ForumTopicPage
cancel
Showing results for 
Search instead for 
Did you mean: 

what plans are in place for expanding iDEN Network?

Journeyman

what plans are in place for expanding iDEN Network?

I can appreciate that Sprint-Nextel has finally conceded the value of Nextel & iDEN, and it is good to know that the new handsets & plans are finally beginning to become available. That takes care of one huge deficit we've had for the past few years.

 

But what about network capacity? It is a proven fact that the iDEN network can't handle much more than 17 million subscribers total, so exactly what plans are in place for expanding the bandwidth & coverage of the iDEN network? If your Boost Unlimited Monthly plan and the new Nextel DC for business plans are successful, you run the risk of network gridlock again. Having experienced that myself for a couple of years, it is not pretty, and you will start to lose customers again if you allow that.

 

Please delineate plans to bolster iDEN against increased subscribership.

 

Thank you,

 

  Nxtl4me

 

 

(moved to new thread, changed subject.  w.england)

Message Edited by wengla02 on 01-28-2009 12:30 PM

21 REPLIES 21
Journeyman

Re: what plans are in place for expanding iDEN Network?

Our customers on the Nextel National Network enjoy the fewest number of dropped calls in the industry (dramatic shift from where we were two years ago).   We have taken significant strides to proactively manage our network capacity and increase efficiency.  Lastly, we are targeting users that are more inclined to use/value PTT, interconnect and data (business centric users and individual users). 

Journeyman

Re: what plans are in place for expanding iDEN Network?

I appreciate the response, but the fact that it was answered somewhat obtusely speaks volumes. No capital expenditures on iDEN, that's clear.

Honestly not trying to be negative, but I am a hard-core realist (engineering background, it comes with the territory) and I hope your confidence in being able to proactively manage the load on iDEN is well-founded, for all our sakes.

Nxtl4me

Re: what plans are in place for expanding iDEN Network?


@Tim Donahue wrote:
Our customers on the Nextel National Network enjoy the fewest number of dropped calls in the industry (dramatic shift from where we were two years ago). We have taken significant strides to proactively manage our network capacity and increaseefficiency. Lastly, weare targeting users that are more inclined to use/valuePTT,interconnect and data (business centric users and individual users).

Tim, glad to know that you're ONLY comparing today's network experience to that of 2 years ago. Nextel's weakest point has always been its capacity and coverage. Still, I know from personal experience that iDEN today drops far more calls than it did pre-merger. That's disappointing. But the increase in efficiency is a good thing. But as Nxtl4me pointed out, there doesn't seem to be any pressure to actually invest capital into the network to expand coverage and capacity.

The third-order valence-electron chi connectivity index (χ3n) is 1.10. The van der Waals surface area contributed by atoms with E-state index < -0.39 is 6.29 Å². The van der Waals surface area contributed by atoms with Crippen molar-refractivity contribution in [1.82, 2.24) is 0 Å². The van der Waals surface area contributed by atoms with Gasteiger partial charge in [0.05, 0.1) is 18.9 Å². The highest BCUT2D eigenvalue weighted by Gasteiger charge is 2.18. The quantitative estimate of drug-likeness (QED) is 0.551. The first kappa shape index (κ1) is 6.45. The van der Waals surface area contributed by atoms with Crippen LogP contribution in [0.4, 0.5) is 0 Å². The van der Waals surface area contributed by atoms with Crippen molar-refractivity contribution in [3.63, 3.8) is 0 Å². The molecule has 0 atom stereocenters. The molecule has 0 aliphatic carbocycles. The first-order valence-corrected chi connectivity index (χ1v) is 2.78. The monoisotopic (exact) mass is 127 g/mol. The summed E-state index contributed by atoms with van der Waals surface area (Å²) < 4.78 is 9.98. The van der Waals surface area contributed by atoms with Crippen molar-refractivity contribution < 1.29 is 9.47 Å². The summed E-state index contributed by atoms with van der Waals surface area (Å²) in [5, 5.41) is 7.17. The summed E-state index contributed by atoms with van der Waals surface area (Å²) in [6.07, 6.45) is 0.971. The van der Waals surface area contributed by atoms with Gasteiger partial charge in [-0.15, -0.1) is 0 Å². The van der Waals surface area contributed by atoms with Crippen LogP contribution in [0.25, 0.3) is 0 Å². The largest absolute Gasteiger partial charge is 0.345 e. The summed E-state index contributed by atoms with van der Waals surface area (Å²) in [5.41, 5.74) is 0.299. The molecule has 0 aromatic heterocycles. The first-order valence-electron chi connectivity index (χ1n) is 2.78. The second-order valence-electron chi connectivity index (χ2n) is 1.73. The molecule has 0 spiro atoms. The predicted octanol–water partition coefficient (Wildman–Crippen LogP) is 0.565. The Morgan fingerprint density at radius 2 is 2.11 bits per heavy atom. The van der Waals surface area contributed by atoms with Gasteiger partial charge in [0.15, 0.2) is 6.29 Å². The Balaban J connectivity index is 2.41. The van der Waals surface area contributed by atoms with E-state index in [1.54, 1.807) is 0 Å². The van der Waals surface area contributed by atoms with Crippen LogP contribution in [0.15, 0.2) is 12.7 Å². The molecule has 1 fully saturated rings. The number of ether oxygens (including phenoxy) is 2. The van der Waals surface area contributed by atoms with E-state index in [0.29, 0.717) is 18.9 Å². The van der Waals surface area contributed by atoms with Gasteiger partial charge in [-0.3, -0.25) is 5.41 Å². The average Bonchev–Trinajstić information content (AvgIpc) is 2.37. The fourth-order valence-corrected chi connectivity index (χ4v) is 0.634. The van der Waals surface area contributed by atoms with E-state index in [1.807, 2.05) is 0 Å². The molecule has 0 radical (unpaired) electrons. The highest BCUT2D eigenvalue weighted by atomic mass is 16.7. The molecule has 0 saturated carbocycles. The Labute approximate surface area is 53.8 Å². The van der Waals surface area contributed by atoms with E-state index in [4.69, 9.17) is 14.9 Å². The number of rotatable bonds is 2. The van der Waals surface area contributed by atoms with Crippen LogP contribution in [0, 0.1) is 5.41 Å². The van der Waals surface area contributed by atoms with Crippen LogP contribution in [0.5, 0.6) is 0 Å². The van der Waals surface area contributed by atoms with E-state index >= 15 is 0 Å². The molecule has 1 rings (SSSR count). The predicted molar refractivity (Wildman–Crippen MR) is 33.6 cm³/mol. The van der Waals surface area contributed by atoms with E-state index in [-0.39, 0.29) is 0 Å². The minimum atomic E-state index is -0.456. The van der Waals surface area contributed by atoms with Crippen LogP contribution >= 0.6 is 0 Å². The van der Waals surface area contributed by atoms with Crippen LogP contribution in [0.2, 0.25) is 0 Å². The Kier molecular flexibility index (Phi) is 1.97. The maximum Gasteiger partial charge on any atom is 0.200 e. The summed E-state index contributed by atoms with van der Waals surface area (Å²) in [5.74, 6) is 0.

So, if coverage and capacity are not increasing, then what is the game plan going forward to attracting new customers to Nextel? You mentioned that you're targeting users that value PTT, but PTT is on a SERIOUS decline since so many iDEN subs have left this company outright, and iDEN users in general have never been truly heavy data users (most likely due to the lack of speed offered over iDEN, I'm sure). So what will attract new users to Nextel? Iis it just going to be killer pre-paid (and post-paid?) rate plans? Obviously handsets haven't been a priority (and given that we'll only see 2 iDEN phones in the next 6 months, while CDMA gets 10), so what will be the big draw to Nextel?

Journeyman

Re: what plans are in place for expanding iDEN Network?

Why is everyone so adimant on expanding coverage for iDEN? When I was on iDEN, I've been to the gates of hell and back and never had an issue with coverage. I've been in the middle of nowhere illinois, tennesee, indiana, wisconsin, iowa and ALWAYS had service.

They need(ed) to expand capacity and even then there was one area that always gave me a system busy I was always able to make a call when needed. Now with all the deacts they probably don't have to worry about capacity.

Journeyman

Re: what plans are in place for expanding iDEN Network?

Great questions and commentary on this topic, I will attempt to address many of them

 

1)      Nationally – Blocks and drops have never been this good (pre or post merger)

 

2)      We have and will continue to invest in iDEN network, increasing efficiency and coverage.  No network is perfect and we continue to invest where we see the greatest need.